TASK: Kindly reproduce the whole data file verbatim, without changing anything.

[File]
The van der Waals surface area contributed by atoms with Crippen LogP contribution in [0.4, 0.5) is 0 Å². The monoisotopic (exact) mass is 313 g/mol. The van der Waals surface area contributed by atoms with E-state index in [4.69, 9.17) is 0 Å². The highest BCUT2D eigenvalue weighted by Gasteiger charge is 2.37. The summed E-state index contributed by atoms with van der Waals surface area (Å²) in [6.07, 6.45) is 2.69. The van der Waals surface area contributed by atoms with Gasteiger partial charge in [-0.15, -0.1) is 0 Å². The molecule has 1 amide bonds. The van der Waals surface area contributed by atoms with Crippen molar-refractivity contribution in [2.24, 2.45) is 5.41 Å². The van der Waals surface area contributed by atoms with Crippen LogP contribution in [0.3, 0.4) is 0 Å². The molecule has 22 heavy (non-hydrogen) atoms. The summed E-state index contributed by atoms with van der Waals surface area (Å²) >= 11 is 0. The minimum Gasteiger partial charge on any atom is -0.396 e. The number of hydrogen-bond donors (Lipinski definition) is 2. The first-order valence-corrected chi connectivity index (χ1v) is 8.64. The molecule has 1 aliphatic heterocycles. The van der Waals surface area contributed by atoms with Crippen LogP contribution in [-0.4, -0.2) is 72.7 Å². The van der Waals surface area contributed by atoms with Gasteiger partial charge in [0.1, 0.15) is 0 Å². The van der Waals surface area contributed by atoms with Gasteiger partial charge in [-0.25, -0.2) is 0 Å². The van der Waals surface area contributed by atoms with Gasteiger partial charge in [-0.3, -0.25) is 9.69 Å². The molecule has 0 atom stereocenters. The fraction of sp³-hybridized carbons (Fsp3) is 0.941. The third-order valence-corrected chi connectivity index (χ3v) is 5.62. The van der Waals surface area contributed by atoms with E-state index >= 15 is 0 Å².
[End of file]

The van der Waals surface area contributed by atoms with Crippen LogP contribution in [0.4, 0.5) is 0 Å². The monoisotopic (exact) mass is 313 g/mol. The van der Waals surface area contributed by atoms with E-state index in [4.69, 9.17) is 0 Å². The highest BCUT2D eigenvalue weighted by Gasteiger charge is 2.37. The summed E-state index contributed by atoms with van der Waals surface area (Å²) in [6.07, 6.45) is 2.69. The van der Waals surface area contributed by atoms with Gasteiger partial charge in [-0.15, -0.1) is 0 Å². The molecule has 1 amide bonds. The van der Waals surface area contributed by atoms with Crippen molar-refractivity contribution in [2.24, 2.45) is 5.41 Å². The van der Waals surface area contributed by atoms with Crippen LogP contribution in [0.3, 0.4) is 0 Å². The molecule has 22 heavy (non-hydrogen) atoms. The summed E-state index contributed by atoms with van der Waals surface area (Å²) >= 11 is 0. The minimum Gasteiger partial charge on any atom is -0.396 e. The number of hydrogen-bond donors (Lipinski definition) is 2. The first-order valence-corrected chi connectivity index (χ1v) is 8.64. The molecule has 1 aliphatic heterocycles. The van der Waals surface area contributed by atoms with Crippen LogP contribution in [-0.4, -0.2) is 72.7 Å². The van der Waals surface area contributed by atoms with Gasteiger partial charge in [0.1, 0.15) is 0 Å². The van der Waals surface area contributed by atoms with Gasteiger partial charge in [-0.25, -0.2) is 0 Å². The van der Waals surface area contributed by atoms with Gasteiger partial charge in [-0.3, -0.25) is 9.69 Å². The molecule has 0 atom stereocenters. The fraction of sp³-hybridized carbons (Fsp3) is 0.941. The third-order valence-corrected chi connectivity index (χ3v) is 5.62. The van der Waals surface area contributed by atoms with E-state index >= 15 is 0 Å².